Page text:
Actually, having lengthy pauses from shooting the film gave me ample time for reading, contemplating and planning ahead. Also, suddenly something interesting would happen six months later which made us reconsider what we were doing, how we were shooting it, whom we needed to track down and meet. So, time in some sense worked in our favour. But of course, it was an enormous challenge keeping track of all the information, digesting it, analysing it and then also planning for a way to combine all these informations and making a narrative out of them.

What was post-production like for that reason? How many hours of footage did you have by the end?

Enormous amounts of hours. During the middle of the process, I began developing the idea of having the secretaries in the film which were scenes we shot at the end, our last travels to Congo, Zambia and South Africa. They are highly improvised these scenes. They are not scripted. But I had to be on top of my game regarding how to explain this to two persons who were not in the know about anything relating to Dag Hammarskjold. That was really trial and error.

It’s a striking device – the inclusion of the two black African secretaries and how that links into SAIMR. These could have been people affected if the allegations made against SAIMR in your documentary are true.

Yes. Also, I realised I was working on a film which paradoxically was almost without women and black Africans. That’s another important part of why they are there.

A new UN report into Dag Hammarskjold’s death has been released recently. From reading articles about it, it seems to, if not confirm, then add a lot of credence to what’s in Cold Case Hammarskjold – the idea Dag Hammarskjold was assassinated, the idea of the alleged countries involved like the UK and South Africa not being forthcoming with relevant documents. Is there any information that you thought was particularly new that came out of that report?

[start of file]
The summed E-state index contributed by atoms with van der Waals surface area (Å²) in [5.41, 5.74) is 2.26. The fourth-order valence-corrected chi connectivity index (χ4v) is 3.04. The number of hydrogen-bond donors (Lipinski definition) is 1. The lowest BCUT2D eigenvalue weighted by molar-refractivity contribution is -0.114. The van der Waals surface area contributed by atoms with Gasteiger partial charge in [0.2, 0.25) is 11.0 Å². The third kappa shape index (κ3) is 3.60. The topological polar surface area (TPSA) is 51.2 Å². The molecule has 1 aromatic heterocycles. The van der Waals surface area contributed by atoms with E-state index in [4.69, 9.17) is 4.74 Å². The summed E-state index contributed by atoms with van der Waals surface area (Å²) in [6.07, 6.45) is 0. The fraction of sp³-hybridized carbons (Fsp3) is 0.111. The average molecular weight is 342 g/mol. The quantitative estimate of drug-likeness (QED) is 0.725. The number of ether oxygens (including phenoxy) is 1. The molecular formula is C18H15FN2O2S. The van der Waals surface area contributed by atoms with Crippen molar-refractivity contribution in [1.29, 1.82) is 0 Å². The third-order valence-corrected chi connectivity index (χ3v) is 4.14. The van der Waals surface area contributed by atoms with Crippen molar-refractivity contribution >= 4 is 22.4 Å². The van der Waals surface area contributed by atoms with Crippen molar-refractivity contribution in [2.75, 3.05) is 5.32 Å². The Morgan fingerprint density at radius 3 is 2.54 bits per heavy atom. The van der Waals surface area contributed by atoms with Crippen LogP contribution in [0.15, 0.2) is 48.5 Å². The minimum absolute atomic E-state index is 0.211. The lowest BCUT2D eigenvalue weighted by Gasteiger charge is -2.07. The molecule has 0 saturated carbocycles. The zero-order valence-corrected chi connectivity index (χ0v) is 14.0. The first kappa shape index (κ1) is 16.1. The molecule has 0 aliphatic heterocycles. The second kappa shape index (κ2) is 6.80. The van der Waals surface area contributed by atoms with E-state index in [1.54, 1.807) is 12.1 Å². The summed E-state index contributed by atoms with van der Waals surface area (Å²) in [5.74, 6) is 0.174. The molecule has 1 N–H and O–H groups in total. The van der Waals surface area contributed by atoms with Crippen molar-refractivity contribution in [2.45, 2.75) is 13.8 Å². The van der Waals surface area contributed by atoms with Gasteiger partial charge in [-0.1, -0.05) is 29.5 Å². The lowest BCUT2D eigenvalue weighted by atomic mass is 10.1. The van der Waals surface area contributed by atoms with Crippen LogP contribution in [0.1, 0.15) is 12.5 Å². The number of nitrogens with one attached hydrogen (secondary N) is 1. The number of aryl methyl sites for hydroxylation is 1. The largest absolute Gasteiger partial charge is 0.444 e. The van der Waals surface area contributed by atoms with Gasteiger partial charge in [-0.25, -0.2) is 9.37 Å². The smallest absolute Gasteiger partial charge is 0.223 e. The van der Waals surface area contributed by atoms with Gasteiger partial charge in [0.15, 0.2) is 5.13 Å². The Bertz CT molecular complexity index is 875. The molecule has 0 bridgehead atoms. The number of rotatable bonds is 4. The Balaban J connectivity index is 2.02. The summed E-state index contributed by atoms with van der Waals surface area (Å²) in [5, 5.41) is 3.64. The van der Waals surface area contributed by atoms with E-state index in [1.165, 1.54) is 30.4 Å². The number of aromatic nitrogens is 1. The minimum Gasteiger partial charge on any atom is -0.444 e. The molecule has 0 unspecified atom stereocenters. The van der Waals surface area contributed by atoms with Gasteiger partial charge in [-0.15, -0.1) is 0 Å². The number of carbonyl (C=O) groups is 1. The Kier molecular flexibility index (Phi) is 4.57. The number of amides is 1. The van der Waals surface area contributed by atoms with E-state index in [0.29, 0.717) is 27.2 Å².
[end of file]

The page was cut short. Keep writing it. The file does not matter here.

For me, first and foremost, the report confirming how South Africa, the UK and the US are reluctant to co-operate with the UN is extraordinary and proves a number of points in my film, or at least points towards the film being in the right. Also, the UN meeting with Alexander Jones [a former SAIMR intelligence officer who appears in Cold Case Hammarskjold] and taking him seriously and recognising the importance of his affidavit is also significant.

There’s another testimony by an American – Paul Abram [a former US air force security officer]. What he tells about how he also overheard that the plane was shot down connects extremely well with what Charles Southall [a former US naval intelligence officer] says in the documentary.

Are there plans to expand on Cold Case Hammarskjold given all the information you gathered making the film?

What we have done is a mini-series – a serial version – of the film. That has some new material in it. For example, there’s stuff about the supposed secret archives of SAIMR, where they were stored. Also, there’s information about a US counter espionage intelligence official who told a journalist that Hammarskjold was assassinated.

If there was going to be anymore projects – spin-offs of Cold Case Hammarskjold or any future research into this subject – would you still be involved?

I believe so, yes. I am contemplating doing a sequel. This is because every time the film is being screened at festivals or on television, people who have information send me e-mails or private messages. Some of that is highly interesting and calls for another film.